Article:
By JOSELYN KING
The Intelligencer and Wheeling News-Register
WHEELING, W.Va. — The next move for West Virginia lawmakers working to pass a 2018 budget is to go home for 10 days.
A special session of the Legislature adjourned Friday after Senate members passed a revenue bill needed for the budget, and House members voted immediately to reject it without further action or discussion.
It was the second consecutive day in which the House voted to reject the revenue bill crafted by Senate Republican leadership and Gov. Jim Justice.
The vote to reject the revenue measure was 59-34. As was the case Thursday, local delegates split along party lines, with Republicans voting to reject the measure and Democrats voting against the motion to reject. Delegates Phil Diserio, D-Brooke, and William “Roger” Romine, R-Tyler, did not vote.
The Legislature will reconvene the special session at 11 a.m. on May 15.
“Today we had the opportunity to fully vet a bill that passed the Senate overwhelmingly and House leadership refused to even report the bill to finance committee,” said Delegate Shawn Fluharty, D-Ohio. “It’s clear their intent isn’t to compromise on public policy, but rather continue political stunts at taxpayers’ expense.”
Although he voted to reject the revenue bill, Delegate Patrick McGeehan, R-Hancock, took issue with the move to leave Charleston for 10 days.
“Leaving without finishing the job not only neglects our duty in a way, but provides state lawmakers who live in or near Charleston the upper hand,” he said. “Many of the politicians in higher leadership positions are from the capital city. They have very little incentive to reduce government spending in the budget, as most of the spending takes place within Charleston, to their benefit. Conversely, these ‘Charlestonian’ politicians have a strong incentive to increase taxation — which would extract more money from border areas — and amplify over-spending in Charleston.”
Prior to the move to reject the revenue bill, Delegate Andrew Byrd, D-Kanawha, made a motion to refer the measure to the House Finance Committee. His motion was rejected by a vote of 34-58.
House Minority Leader Tim Miley, D-Harrison, on the House floor asked Speaker Tim Armstead, R-Kanawha, why the bill should not be referred to a committee.
“Why disregard the work of the Senate over the last 24 hours?” Miley asked. “At least that would give us something to work on, and an opportunity to come back. … Objecting to that after the Senate did all this work sends the message we’re not interested in passing a budget — and I think that sends a bad message.”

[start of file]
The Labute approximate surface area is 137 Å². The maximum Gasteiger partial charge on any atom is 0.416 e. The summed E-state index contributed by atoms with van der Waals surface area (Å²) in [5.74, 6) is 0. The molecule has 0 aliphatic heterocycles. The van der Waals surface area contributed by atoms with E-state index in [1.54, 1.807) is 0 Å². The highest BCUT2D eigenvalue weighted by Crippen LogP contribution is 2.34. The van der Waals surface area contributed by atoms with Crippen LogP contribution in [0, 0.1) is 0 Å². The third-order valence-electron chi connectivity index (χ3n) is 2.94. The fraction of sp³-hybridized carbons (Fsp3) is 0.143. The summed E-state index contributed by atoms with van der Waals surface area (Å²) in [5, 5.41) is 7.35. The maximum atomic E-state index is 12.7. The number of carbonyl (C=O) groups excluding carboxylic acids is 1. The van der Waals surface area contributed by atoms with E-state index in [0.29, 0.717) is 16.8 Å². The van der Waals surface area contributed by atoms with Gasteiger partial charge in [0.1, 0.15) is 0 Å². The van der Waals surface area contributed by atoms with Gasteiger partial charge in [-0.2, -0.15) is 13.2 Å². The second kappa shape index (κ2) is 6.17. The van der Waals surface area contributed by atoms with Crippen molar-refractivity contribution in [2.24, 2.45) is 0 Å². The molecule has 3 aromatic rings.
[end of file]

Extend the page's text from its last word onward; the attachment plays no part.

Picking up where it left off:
Delegate Erikka Storch, R-Ohio, was among those voting to reject the revenue bill.
“We’ve got to get these people together in the same room to get a compromise bill with mutual support — instead of all the name-calling and political posturing going on that’s hurting the state of West Virginia. There has been a lot of talks between the Senate and House, and a lot of rumors. We need to get past this so the people of West Virginia have some certainty in our ability to come up with a budget,” Storch said.
Senate Majority Leader Ryan Ferns, R-Ohio, said the House’s action came as no surprise to the Senate. Storch and other delegates had walked down the hall to the Senate chamber prior to the Senate’s vote, and members were made aware a rejection by the House was upcoming.
“We have adjourned for (10 days), and I advocated for two weeks,” Ferns said. “This gives everybody a chance to cool down. There was a lot of tension on all sides today. The bills the governor’s office was sending — those in which there had been an agreement between the governor and the Senate — didn’t include the things we were talking about. Even the relationship between the two parties that were supposed to have reached agreement were strained, and that took some time today.”
Ferns said there will be no further discussion on the budget with the governor’s office unless members of the House are involved.
“That’s how we move forward,” he said.
Each day of a special legislative session costs West Virginia taxpayers more than $30,000. Earlier in the day Friday, legislation to limit the number of days members of the Legislature could receive compensation during an extended a special session to just five days was introduced by Miley, Fluharty and other Democratic delegates.
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